You are being tracked

“This list, instead, tallies the kind of tracking an average person might encounter on an ordinary day in the United States. Each example has been sourced officially or from a major publication.” [The 24 ways we’re tracked on a regular basis.]

  • Car movements — Every car since 2006 contains a chip that records your speed, braking, turns, mileage, accidents whenever you start your car.
  • Highway traffic — Cameras on poles and sensors buried in highway record the location of cars by license plates and fast-track badges. Sev enty million plates are recorded each month.
  • Ride-share taxis — Uber, Lyft, and other decentralized rides record your trips.
  • Long-distance travel — Your travel itinerary for air flights and trains is recorded.
  • Drone surveillance — Along U.S. borders, Predator drones monitor and record outdoor activities.
  • Postal mail — The exterior of every piece of paper mail you send or receive is scanned and digitized.
  • Utilities — Your power and water usage patterns are kept by utilities. (Garbage is not cataloged, yet.)
  • Cell phone location and call logs — Where, when, and who you call (meta- data) is stored for months. Some phone carriers routinely store the contents of calls and messages for days to years.
  • Civic cameras — Cameras record your activities 24/7 in most city down towns in the U.S.
  • Commercial and private spaces — Today 68 percent of public employers, 59 percent of private employers, 98 percent of banks, 64 percent of public schools, and 16 percent of homeowners live or work under cameras.
  • Smart home — Smart thermostats (like Nest) detect your presence and behavior patterns and transmit these to the cloud. Smart electrical outlets (like Belkin) monitor power consumption and usage times shared to the cloud.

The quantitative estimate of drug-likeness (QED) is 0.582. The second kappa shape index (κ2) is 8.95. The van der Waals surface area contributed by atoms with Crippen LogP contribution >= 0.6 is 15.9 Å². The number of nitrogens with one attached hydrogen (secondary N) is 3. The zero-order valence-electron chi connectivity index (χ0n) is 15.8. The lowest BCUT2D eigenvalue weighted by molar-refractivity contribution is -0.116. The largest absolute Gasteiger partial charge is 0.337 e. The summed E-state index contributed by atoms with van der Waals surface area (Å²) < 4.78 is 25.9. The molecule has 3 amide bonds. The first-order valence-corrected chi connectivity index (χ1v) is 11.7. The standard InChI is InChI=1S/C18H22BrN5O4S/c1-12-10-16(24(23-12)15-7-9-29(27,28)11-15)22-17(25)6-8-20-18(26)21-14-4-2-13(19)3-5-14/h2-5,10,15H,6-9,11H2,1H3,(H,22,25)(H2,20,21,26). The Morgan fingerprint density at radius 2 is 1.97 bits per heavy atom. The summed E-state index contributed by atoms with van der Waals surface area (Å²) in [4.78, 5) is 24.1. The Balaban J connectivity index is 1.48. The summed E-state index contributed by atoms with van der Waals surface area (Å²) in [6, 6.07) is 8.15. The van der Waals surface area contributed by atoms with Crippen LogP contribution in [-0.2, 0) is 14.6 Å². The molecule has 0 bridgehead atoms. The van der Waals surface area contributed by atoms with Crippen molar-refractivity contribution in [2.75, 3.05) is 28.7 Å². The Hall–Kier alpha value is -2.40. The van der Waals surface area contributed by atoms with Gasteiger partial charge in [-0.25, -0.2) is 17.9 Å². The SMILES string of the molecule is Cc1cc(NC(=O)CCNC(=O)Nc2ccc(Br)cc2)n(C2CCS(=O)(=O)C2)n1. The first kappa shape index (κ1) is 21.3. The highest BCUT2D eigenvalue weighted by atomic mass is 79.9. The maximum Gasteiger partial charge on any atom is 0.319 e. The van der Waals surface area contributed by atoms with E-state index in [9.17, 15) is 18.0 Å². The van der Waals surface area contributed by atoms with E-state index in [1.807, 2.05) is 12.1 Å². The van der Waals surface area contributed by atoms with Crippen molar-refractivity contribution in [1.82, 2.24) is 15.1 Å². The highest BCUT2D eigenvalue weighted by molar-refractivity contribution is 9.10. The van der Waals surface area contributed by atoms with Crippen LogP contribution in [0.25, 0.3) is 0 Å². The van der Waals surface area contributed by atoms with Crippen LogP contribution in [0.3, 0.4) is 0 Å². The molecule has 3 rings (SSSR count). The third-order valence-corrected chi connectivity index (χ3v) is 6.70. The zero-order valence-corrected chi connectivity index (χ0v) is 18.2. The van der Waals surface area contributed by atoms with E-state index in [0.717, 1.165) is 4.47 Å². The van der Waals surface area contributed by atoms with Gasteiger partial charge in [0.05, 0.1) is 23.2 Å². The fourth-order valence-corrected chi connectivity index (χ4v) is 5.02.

• Home surveillance — Installed video cameras document your activity inside and outside the home, stored on cloud servers.
  • Interactive devices — Your voice commands and messages from phones (Siri, Now, Cortana), consoles (Kinect), smart TVs, and ambient micro phones (Amazon Echo) are recorded and processed on the cloud.
  • Grocery loyalty cards — Supermarkets track which items you purchase and when.
    E- retailers — Retailers like Amazon track not only what you purchase, but what you look at and even think about buying.
  • IRS — Tracks your financial situation all your life.
  • Credit cards — Of course, every purchase is tracked. Also mined deeply with sophisticated AI for patterns that reveal your personality, ethnic ity, idiosyncrasies, politics, and preferences.
  • E-wallets and e-banks — Aggregators like Mint track your entire financial situation from loans, mortgages, and investments. Wallets like Square and PayPal track all purchases.
  • Photo face recognition — Facebook and Google can identify (tag) you in pictures taken by others posted on the web. The location of pictures can identify your location history.
  • Web activities — Web advertising cookies track your movements across the web. More than 80% of the top thousand sites employ web cookies that follow you wherever you go on the web. Through agree ments with ad networks, even sites you did not visit can get informa tion about your viewing history.
  • Social media — Can identify family members, friends, and friends of friends. Can identify and track your former employers and your cur rent work mates. And how you spend your free time.
  • Search browsers — By default Google saves every question you’ve ever asked forever.
  • Streaming services — What movies (Netflix), music (Spotify), video (You Tube) you consume and when, and what you rate them. This includes cable companies; your watching history is recorded.
  • Book reading — Public libraries record your borrowings for about a month. Amazon records book purchases forever. Kindle monitors your reading patterns on ebooks — where you are in the book, how long you take to read each page, where you stop.

“It is shockingly easy to imagine what power would accrue to any agency that could integrate all these streams. The fear of Big Brother stems directly from how technically easy it would be to stitch these together. At the moment, however, most of these streams are independent. Their bits are not integrated and correlated.”

Excerpts from Kelly’s The Inevitable.